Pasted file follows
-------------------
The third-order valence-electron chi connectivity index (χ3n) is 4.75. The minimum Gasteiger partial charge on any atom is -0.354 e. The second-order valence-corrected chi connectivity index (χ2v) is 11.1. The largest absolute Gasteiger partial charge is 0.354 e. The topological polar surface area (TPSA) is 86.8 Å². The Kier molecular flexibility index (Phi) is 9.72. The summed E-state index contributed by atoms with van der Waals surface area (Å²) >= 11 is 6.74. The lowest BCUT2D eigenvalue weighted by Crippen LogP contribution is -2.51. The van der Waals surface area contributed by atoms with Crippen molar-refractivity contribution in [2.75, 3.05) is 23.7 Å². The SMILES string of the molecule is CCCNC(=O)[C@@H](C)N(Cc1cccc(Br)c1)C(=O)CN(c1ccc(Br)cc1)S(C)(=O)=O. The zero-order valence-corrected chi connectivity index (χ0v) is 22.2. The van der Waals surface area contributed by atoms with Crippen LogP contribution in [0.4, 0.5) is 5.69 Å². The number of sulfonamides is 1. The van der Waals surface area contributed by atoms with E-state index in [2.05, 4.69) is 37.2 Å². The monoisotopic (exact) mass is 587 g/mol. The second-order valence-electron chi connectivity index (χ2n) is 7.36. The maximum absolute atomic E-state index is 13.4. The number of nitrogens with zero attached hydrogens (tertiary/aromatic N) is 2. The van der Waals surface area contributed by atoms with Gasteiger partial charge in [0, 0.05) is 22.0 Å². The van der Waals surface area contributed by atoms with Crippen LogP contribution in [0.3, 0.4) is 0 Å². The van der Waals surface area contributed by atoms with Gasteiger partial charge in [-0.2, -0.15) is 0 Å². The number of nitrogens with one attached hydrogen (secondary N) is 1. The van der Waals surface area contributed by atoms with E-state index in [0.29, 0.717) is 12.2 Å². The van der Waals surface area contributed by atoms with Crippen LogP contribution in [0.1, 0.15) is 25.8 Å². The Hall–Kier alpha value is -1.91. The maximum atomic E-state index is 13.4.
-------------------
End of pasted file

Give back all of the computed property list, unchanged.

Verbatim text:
The third-order valence-electron chi connectivity index (χ3n) is 4.75. The minimum Gasteiger partial charge on any atom is -0.354 e. The second-order valence-corrected chi connectivity index (χ2v) is 11.1. The largest absolute Gasteiger partial charge is 0.354 e. The topological polar surface area (TPSA) is 86.8 Å². The Kier molecular flexibility index (Phi) is 9.72. The summed E-state index contributed by atoms with van der Waals surface area (Å²) >= 11 is 6.74. The lowest BCUT2D eigenvalue weighted by Crippen LogP contribution is -2.51. The van der Waals surface area contributed by atoms with Crippen molar-refractivity contribution in [2.75, 3.05) is 23.7 Å². The SMILES string of the molecule is CCCNC(=O)[C@@H](C)N(Cc1cccc(Br)c1)C(=O)CN(c1ccc(Br)cc1)S(C)(=O)=O. The zero-order valence-corrected chi connectivity index (χ0v) is 22.2. The van der Waals surface area contributed by atoms with Crippen LogP contribution in [0.4, 0.5) is 5.69 Å². The number of sulfonamides is 1. The van der Waals surface area contributed by atoms with E-state index in [2.05, 4.69) is 37.2 Å². The monoisotopic (exact) mass is 587 g/mol. The second-order valence-electron chi connectivity index (χ2n) is 7.36. The maximum absolute atomic E-state index is 13.4. The number of nitrogens with zero attached hydrogens (tertiary/aromatic N) is 2. The van der Waals surface area contributed by atoms with Gasteiger partial charge in [0, 0.05) is 22.0 Å². The van der Waals surface area contributed by atoms with Crippen LogP contribution in [0.3, 0.4) is 0 Å². The van der Waals surface area contributed by atoms with Gasteiger partial charge in [-0.2, -0.15) is 0 Å². The number of nitrogens with one attached hydrogen (secondary N) is 1. The van der Waals surface area contributed by atoms with E-state index in [0.29, 0.717) is 12.2 Å². The van der Waals surface area contributed by atoms with Crippen LogP contribution in [0.1, 0.15) is 25.8 Å². The Hall–Kier alpha value is -1.91. The maximum atomic E-state index is 13.4.